Madge Davison

Madge Davison (13th June 1949 - 27th January 1991)

Madge Davison was born on 13 June 1949, in the (Protestant) Shore Road area of north Belfast, where her family lived in Pittsburg Street. She left school at the age of seventeen and worked in Gallaher’s tobacco factory as a secretary. She joined the Communist Youth League at the age of sixteen and took part in the Campaign for Nuclear Disarmament and anti-racist demonstrations. She took part in the demonstrations against the American war in Viet Nam; on 18 May 1968, along with others, she threw herself in front of sailors from the American destroyer Keppler, as they marched along Royal Avenue in the Lord Mayor’s parade.

In 1970, the Communist Youth League merged with the Connolly Youth Movement (founded in 1963) and Madge Davison became the first general secretary of the all-Ireland CYM. In 1973, she helped to lead the 114-strong Irish delegation to the World Youth Festival in Berlin (German Democratic Republic). She was a member of the National Executive Committee of the CPI from the early 1970s. She contributed to policy-making regarding women in Ireland and, along with Margaret Bruton, Lynda Walker, Jenny Williams and Hazel Morrissey, put together the CPI publication Breaking the Chains: Selected Writings of James Connolly on Women (1981- republished in 2016).

In 1970, Davison took part in the breaking of the Falls curfew, when several thousand women marched in protest. In the 1970s, she worked as assistant organiser and then full-time organiser for the Northern Ireland Civil Rights Association. Madge was strong in her support for the republican ideals of the United Irishmen, and it was in Bodenstown, Co. Kildare, at the site of Wolfe Tone’s graveyard, that she met her future husband, John Hobbs, a communist from Dublin. Madge linked the Civil Rights campaign in America and Ireland when the CYM protested against the framing of Angela Davis on a murder charge.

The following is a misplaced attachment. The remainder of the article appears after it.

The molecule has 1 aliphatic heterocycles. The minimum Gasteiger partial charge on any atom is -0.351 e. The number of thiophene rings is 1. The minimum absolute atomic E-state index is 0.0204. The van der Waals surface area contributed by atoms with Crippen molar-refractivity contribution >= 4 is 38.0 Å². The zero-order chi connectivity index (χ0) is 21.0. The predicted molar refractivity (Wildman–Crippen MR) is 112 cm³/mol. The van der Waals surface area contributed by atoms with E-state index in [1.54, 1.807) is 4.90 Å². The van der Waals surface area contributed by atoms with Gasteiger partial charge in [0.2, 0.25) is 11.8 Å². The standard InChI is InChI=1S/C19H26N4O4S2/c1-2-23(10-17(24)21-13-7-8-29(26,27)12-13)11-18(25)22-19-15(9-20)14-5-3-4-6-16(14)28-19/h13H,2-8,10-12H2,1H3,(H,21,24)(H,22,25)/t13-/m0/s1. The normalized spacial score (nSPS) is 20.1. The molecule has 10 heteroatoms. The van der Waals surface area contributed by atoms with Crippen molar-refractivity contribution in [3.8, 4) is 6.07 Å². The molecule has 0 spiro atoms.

Madge took part in and helped to organise the civil rights demonstration on Bloody Sunday in Derry, 1972 (she can be seen on television film, standing on the running board of the lorry). Along with others, she helped to organise the protest march in Newry the following week, and subsequently, she organised the placing of a memorial in Derry to those who were killed. When NICRA folded in 1977 she made sure that all the records were put in order and donated to the political collection in the Linen Hall Library. When her work with the NICRA finished she began to study law. She obtained a Law degree from Queen’s University and became a barrister. She was respected in the profession, standing out as a gifted advocate for human rights.

Towards the end of 1990 she took up employment with the Fair Employment Agency, but in January 1991 she was diagnosed with cancer. She died on 27 January 1991, at the early age of forty-one, leaving behind her husband John Hobbs and two beloved young sons Niall and Jonathan. Madge Davison was an outstanding communist, outstanding orator and excellent organiser. During her short life, she took part in many struggles and activities. She taught typing in Twinbrook, taught law in the Falls Women’s Centre, was an active member of the Irish Anti-Apartheid Movement, an adviser to the Rape Crisis Centre (Belfast), and a member of the Northern Ireland Women’s Rights Movement. Her comrades and friends will remember her for years to come. Concluding his funeral tribute, her friend Michael O’Riordan said: “Madge was motivated by a vision, a dream of a society in which there would be no sectarianism, no exploitation, one in which men and women would live in equality, one in which poverty would be abolished—in short, an Ireland free, united, and socialist.”[LW]